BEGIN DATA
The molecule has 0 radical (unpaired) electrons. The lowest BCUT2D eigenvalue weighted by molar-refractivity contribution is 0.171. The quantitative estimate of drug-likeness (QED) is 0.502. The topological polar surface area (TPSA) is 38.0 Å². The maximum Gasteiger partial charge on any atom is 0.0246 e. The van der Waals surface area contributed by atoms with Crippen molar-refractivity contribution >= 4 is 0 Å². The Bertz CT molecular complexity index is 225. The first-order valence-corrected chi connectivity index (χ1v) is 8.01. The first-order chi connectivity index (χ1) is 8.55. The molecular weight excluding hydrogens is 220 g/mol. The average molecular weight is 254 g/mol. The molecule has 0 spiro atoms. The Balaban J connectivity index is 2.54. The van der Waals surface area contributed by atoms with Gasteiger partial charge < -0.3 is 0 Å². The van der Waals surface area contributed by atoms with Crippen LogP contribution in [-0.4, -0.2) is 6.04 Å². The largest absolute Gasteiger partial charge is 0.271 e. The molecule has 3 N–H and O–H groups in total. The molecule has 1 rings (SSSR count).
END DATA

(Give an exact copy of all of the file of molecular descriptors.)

The molecule has 0 radical (unpaired) electrons. The lowest BCUT2D eigenvalue weighted by molar-refractivity contribution is 0.171. The quantitative estimate of drug-likeness (QED) is 0.502. The topological polar surface area (TPSA) is 38.0 Å². The maximum Gasteiger partial charge on any atom is 0.0246 e. The van der Waals surface area contributed by atoms with Crippen molar-refractivity contribution >= 4 is 0 Å². The Bertz CT molecular complexity index is 225. The first-order valence-corrected chi connectivity index (χ1v) is 8.01. The first-order chi connectivity index (χ1) is 8.55. The molecular weight excluding hydrogens is 220 g/mol. The average molecular weight is 254 g/mol. The molecule has 0 spiro atoms. The Balaban J connectivity index is 2.54. The van der Waals surface area contributed by atoms with Gasteiger partial charge < -0.3 is 0 Å². The van der Waals surface area contributed by atoms with Crippen LogP contribution in [-0.4, -0.2) is 6.04 Å². The largest absolute Gasteiger partial charge is 0.271 e. The molecule has 3 N–H and O–H groups in total. The molecule has 1 rings (SSSR count).